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A comparative impact evaluation of two human resource models for community-based active tuberculosis case finding in Ho Chi Minh City, Viet Nam

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Vo, Luan Nguyen Quang, Forse, Rachel Jeanette, Codlin, Andrew James, Vu, Thanh Nguyen, Le, Giang Truong, Do, Giang Chau, Van Truong, Vinh, Dang, Ha Minh, Nguyen, Lan Huu, Nguyen, Hoa Binh, Nguyen, Nhung Viet, Levy, Jens, Squire, Bertie ORCID: https://orcid.org/0000-0001-7173-9038, Lonnroth, Knut and Caws, Maxine ORCID: https://orcid.org/0000-0002-9109-350X (2020) 'A comparative impact evaluation of two human resource models for community-based active tuberculosis case finding in Ho Chi Minh City, Viet Nam'. BMC Public Health, Vol 20, Issue 1, p. 934.

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Abstract

Background: To achieve the WHO End TB Strategy targets, it is necessary to detect and treat more people with active TB early. Scale–up of active case finding (ACF) may be one strategy to achieve that goal. Given human resource constraints in the health systems of most high TB burden countries, volunteer community health workers (CHW) have been widely used to economically scale up TB ACF. However, more evidence is needed on the most cost-effective compensation models for these CHWs and their potential impact on case finding to inform optimal scale-up policies. Methods: We conducted a two-year, controlled intervention study in 12 districts of Ho Chi Minh City, Viet Nam. We engaged CHWs as salaried employees (3 districts) or incentivized volunteers (3 districts) to conduct ACF among contacts of people with TB and urban priority groups. Eligible persons were asked to attend health services for radiographic screening and rapid molecular diagnosis or smear microscopy. Individuals diagnosed with TB were linked to appropriate care. Six districts providing routine NTP care served as control area. We evaluated additional cases notified and conducted comparative interrupted time series (ITS) analyses to assess the impact of ACF by human resource model on TB case notifications. Results: We verbally screened 321,020 persons in the community, of whom 70,439 were eligible for testing and 1138 of them started TB treatment. ACF activities resulted in a + 15.9% [95% CI: + 15.0%, + 16.7%] rise in All Forms TB notifications in the intervention areas compared to control areas. The ITS analyses detected significant positive post-intervention trend differences in All Forms TB notification rates between the intervention and control areas (p = 0.001), as well as between the employee and volunteer human resource models (p = 0.021). Conclusions: Both salaried and volunteer CHW human resource models demonstrated additionality in case notifications compared to routine case finding by the government TB program. The salaried employee CHW model achieved a greater impact on notifications and should be prioritized for scale-up, given sufficient resources.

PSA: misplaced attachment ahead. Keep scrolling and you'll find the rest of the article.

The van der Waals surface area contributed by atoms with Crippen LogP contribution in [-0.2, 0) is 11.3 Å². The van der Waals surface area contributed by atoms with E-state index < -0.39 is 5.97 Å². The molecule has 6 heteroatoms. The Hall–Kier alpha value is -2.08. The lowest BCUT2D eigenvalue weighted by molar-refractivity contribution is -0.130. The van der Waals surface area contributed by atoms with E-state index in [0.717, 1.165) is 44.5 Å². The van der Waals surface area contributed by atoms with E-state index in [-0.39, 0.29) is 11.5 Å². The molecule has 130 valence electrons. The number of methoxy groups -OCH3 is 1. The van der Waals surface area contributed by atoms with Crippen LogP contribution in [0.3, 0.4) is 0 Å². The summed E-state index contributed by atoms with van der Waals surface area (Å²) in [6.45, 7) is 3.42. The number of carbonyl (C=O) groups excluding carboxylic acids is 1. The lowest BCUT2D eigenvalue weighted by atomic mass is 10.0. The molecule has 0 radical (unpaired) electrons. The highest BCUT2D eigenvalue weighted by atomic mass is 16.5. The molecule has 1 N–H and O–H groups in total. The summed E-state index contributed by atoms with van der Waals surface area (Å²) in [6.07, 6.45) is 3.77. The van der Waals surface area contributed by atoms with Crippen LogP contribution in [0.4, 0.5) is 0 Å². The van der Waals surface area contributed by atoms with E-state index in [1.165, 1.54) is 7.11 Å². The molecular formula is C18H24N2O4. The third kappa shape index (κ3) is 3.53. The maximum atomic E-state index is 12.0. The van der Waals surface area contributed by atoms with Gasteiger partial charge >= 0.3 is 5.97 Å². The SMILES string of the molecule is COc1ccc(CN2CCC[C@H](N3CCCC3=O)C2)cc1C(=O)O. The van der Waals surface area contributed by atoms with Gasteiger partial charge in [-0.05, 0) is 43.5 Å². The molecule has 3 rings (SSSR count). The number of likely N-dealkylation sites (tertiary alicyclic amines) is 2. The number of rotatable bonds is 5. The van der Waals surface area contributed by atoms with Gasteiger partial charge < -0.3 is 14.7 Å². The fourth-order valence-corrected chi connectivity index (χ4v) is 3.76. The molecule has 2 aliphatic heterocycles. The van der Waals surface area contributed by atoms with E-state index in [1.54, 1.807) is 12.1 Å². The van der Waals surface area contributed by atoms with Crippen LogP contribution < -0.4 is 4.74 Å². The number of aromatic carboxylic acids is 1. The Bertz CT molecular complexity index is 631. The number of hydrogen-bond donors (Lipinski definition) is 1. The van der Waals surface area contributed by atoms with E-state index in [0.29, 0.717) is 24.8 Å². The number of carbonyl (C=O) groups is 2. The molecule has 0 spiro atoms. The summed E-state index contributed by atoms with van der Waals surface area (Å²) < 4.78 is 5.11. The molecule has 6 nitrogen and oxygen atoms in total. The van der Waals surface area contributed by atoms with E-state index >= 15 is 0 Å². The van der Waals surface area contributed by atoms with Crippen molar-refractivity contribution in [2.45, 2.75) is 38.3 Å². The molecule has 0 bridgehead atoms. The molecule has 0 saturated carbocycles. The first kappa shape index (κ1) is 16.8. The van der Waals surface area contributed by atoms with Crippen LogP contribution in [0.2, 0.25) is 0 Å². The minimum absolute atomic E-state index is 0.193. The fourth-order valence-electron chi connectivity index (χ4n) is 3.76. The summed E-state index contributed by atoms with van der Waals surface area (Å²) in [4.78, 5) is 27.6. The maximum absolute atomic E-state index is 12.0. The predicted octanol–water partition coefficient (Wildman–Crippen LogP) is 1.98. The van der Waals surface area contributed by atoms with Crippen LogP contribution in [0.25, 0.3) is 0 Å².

Item Type: Article
Subjects: WA Public Health > Health Problems of Special Population Groups > WA 395 Health in developing countries
WC Communicable Diseases > WC 20 Research (General)
WF Respiratory System > Tuberculosis > WF 200 Tuberculosis (General)
Faculty: Department: Clinical Sciences & International Health > Clinical Sciences Department
Digital Object Identifer (DOI): https://doi.org/10.1186/s12889-020-09042-4
SWORD Depositor: JISC Pubrouter
Depositing User: JISC Pubrouter
Date Deposited: 16 Jun 2020 08:33
Last Modified: 13 Jul 2020 08:39
URI: https://archive.lstmed.ac.uk/id/eprint/14759

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